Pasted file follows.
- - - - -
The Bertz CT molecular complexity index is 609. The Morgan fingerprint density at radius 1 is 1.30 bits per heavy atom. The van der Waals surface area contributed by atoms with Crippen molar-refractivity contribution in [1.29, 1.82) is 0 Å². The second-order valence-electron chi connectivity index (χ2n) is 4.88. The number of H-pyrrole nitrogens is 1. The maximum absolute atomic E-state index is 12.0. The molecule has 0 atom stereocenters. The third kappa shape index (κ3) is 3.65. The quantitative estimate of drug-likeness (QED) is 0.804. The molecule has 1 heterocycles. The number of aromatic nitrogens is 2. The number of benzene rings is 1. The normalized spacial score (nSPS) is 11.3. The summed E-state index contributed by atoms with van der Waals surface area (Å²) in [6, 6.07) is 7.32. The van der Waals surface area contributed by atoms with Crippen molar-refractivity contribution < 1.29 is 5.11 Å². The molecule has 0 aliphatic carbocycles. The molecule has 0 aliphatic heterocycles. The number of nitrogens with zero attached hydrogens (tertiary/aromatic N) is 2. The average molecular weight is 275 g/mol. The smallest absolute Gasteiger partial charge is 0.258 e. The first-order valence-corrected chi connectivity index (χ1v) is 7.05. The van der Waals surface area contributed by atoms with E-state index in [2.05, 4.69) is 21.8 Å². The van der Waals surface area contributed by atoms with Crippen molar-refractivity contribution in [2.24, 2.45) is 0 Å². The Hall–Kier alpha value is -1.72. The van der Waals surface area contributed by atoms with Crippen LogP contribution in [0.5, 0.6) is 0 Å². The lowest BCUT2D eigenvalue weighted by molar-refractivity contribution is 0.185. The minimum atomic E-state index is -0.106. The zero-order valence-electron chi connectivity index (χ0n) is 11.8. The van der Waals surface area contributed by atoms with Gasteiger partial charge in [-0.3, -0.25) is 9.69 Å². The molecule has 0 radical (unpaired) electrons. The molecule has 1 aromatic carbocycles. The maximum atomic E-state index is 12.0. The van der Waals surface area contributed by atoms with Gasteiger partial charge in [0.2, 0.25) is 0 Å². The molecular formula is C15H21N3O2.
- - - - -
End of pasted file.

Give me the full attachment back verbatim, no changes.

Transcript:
The Bertz CT molecular complexity index is 609. The Morgan fingerprint density at radius 1 is 1.30 bits per heavy atom. The van der Waals surface area contributed by atoms with Crippen molar-refractivity contribution in [1.29, 1.82) is 0 Å². The second-order valence-electron chi connectivity index (χ2n) is 4.88. The number of H-pyrrole nitrogens is 1. The maximum absolute atomic E-state index is 12.0. The molecule has 0 atom stereocenters. The third kappa shape index (κ3) is 3.65. The quantitative estimate of drug-likeness (QED) is 0.804. The molecule has 1 heterocycles. The number of aromatic nitrogens is 2. The number of benzene rings is 1. The normalized spacial score (nSPS) is 11.3. The summed E-state index contributed by atoms with van der Waals surface area (Å²) in [6, 6.07) is 7.32. The van der Waals surface area contributed by atoms with Crippen molar-refractivity contribution < 1.29 is 5.11 Å². The molecule has 0 aliphatic carbocycles. The molecule has 0 aliphatic heterocycles. The number of nitrogens with zero attached hydrogens (tertiary/aromatic N) is 2. The average molecular weight is 275 g/mol. The smallest absolute Gasteiger partial charge is 0.258 e. The first-order valence-corrected chi connectivity index (χ1v) is 7.05. The van der Waals surface area contributed by atoms with E-state index in [2.05, 4.69) is 21.8 Å². The van der Waals surface area contributed by atoms with Crippen molar-refractivity contribution in [2.24, 2.45) is 0 Å². The Hall–Kier alpha value is -1.72. The van der Waals surface area contributed by atoms with Crippen LogP contribution in [0.5, 0.6) is 0 Å². The lowest BCUT2D eigenvalue weighted by molar-refractivity contribution is 0.185. The minimum atomic E-state index is -0.106. The zero-order valence-electron chi connectivity index (χ0n) is 11.8. The van der Waals surface area contributed by atoms with Gasteiger partial charge in [-0.3, -0.25) is 9.69 Å². The molecule has 0 radical (unpaired) electrons. The molecule has 1 aromatic carbocycles. The maximum atomic E-state index is 12.0. The van der Waals surface area contributed by atoms with Gasteiger partial charge in [0.2, 0.25) is 0 Å². The molecular formula is C15H21N3O2.